Morgan Stanley To Get Ratings Cut, BNP Paribas Profit Rises, Goldman Readies New Platform: Wall Street News, 5/4/12

by Wall Street Job Report on May 4, 2012

Joseph Quigley, a 32-year-old insurance sales manager, would like to buy Facebook shares.Small Investors May Get to Own a Bit of Facebook [NYTimes] Facebook, which plans to make a market debut this month that could value it at $86 billion, is the stock that everyone seems to want. If you are a small investor, lots of luck. Typically, shares of the hottest initial public offerings go almost entirely to the biggest clients of the Wall Street banks that oversee the stock sale. And no I.P.O. is as big or as eagerly awaited this year as Facebook’s.

Goldman Readies Low-Cost Bond Platform [WSJ] Goldman Sachs Group Inc. is preparing to roll out a bond-trading platform on which it will charge lower fees than on typical bond trades, according to people familiar with the matter, a move that could help retain customers tempted by rival trading venues being set up by BlackRock Inc. and others. The New York securities firm has been developing an electronic platform called GSessions over the past year, according to a person familiar with its plans.

The Royal Bank of Scotland's building in London.Royal Bank of Scotland Records Strong First-Quarter Results [DealBookRoyal Bank of Scotland, whose principal owner is the British government after a bailout, said on Friday that earnings in the first three months of this year improved and that it was close to repaying all its government-backed emergency loans. Operating profit rose 4 percent to £1.18 billion, or $1.9 billion, in the first quarter of this year from £1.13 billion in the same period last year, as losses from bad loans fell. The bank said it planned to resume paying dividends for preference shares, a step it hoped would restore confidence among potential investors and help the government sell its stake.

A BNP Paribas branch in Paris.BNP Paribas Profit Rises 10% in First Quarter [DealBook] BNP Paribas, the biggest French bank, reported on Friday that its first-quarter net income rose nearly 10 percent, helped by the sale of a real estate business, and said it was on track to reach its capital strength targets. The bank, based in Paris, posted net income of 2.9 billion euros, or $3.8 billion, up 9.6 percent from the same period a year earlier. That was better than the average estimate of analysts surveyed by Reuters, who had expected a profit of around 2.3 billion euros.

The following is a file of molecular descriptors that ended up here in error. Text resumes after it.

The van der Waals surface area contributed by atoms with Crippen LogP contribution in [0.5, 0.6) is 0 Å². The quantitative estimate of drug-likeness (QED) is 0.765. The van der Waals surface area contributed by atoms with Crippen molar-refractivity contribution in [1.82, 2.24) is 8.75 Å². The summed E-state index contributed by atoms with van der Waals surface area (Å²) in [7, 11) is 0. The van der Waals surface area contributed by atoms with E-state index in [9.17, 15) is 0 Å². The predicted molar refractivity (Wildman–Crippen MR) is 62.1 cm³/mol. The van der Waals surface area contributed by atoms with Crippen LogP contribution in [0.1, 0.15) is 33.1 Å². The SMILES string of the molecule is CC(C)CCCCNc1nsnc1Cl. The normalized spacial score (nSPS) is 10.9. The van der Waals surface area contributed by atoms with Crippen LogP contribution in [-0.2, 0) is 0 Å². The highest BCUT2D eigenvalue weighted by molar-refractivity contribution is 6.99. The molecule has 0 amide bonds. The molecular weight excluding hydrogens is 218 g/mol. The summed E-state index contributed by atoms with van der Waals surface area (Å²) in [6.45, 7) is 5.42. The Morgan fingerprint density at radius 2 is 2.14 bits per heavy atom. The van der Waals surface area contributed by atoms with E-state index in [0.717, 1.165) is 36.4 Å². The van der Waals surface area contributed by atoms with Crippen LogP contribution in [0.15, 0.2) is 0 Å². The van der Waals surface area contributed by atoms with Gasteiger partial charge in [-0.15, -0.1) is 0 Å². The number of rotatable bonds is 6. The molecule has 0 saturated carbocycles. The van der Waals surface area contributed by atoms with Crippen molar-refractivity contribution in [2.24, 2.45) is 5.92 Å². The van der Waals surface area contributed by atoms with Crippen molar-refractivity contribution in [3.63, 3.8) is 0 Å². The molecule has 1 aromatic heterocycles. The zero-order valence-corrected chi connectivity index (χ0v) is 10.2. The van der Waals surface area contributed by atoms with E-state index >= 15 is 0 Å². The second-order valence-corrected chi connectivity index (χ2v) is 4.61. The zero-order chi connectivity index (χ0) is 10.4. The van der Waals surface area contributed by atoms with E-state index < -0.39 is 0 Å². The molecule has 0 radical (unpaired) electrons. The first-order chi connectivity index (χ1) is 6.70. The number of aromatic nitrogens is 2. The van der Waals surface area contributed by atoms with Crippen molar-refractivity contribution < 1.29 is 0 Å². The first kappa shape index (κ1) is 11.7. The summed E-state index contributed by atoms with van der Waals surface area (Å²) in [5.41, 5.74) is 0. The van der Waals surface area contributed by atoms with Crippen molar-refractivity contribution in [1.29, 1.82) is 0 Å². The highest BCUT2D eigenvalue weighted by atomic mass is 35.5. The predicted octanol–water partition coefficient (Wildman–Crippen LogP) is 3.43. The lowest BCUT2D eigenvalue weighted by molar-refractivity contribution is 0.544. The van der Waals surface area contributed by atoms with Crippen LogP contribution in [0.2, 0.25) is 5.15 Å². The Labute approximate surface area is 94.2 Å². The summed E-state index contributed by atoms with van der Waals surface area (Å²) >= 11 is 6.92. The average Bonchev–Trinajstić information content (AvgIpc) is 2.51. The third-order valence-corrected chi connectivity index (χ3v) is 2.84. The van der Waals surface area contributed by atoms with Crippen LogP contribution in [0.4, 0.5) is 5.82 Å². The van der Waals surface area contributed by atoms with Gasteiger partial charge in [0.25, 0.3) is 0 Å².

ART MARKETTheodore Forstmann at Sotheby’s: A Financier’s Legacy [WSJ] Edvard Munch’s record-setting “The Scream” dominated Sotheby’s Wednesday sale of Impressionist and modern art, but market watchers were also paying close attention to a group of works being sold by the estate of financier Theodore Forstmann, who died last fall. The results were mixed, reflecting collectors’ current willingness to splurge on pieces they deem the best but sniff at the rest. Six of the 19 works from Mr. Forstmann’s estate sold for below their low asking prices.

Morgan Stanley Two-Level Cut Seen as Most Likely by Sterne Agee [BusinessWeek] Morgan Stanley (MS) is likely to face a two-level downgrade of its credit rating from Moody’s Investors Service in the next two months, said Donald Jones, a Sterne Agee & Leach Inc. credit analyst. The chance of a two-grade cut is 75 percent, which may cause the firm’s credit spreads to tighten slightly, Jones wrote in a note to clients today.

RBS Claims ‘Pleasing Progress’ Though Loss Triples [Google] State-rescued Royal Bank of Scotland on Friday announced a first quarter net loss of £1.52 bn, almost three times the amount posted a year earlier. RBS, 82-percent owned by the British government after a massive bailout in the global the financial crisis, posted a 2011 first quarter net loss of £528 million. The lender said losses soared owing to an increase in the value of its outstanding debt to £2.46 billion.

Be Sociable, Share!

Leave your comment

Required.

Required. Not published.

If you have one.



Web Design by Dashing Web Design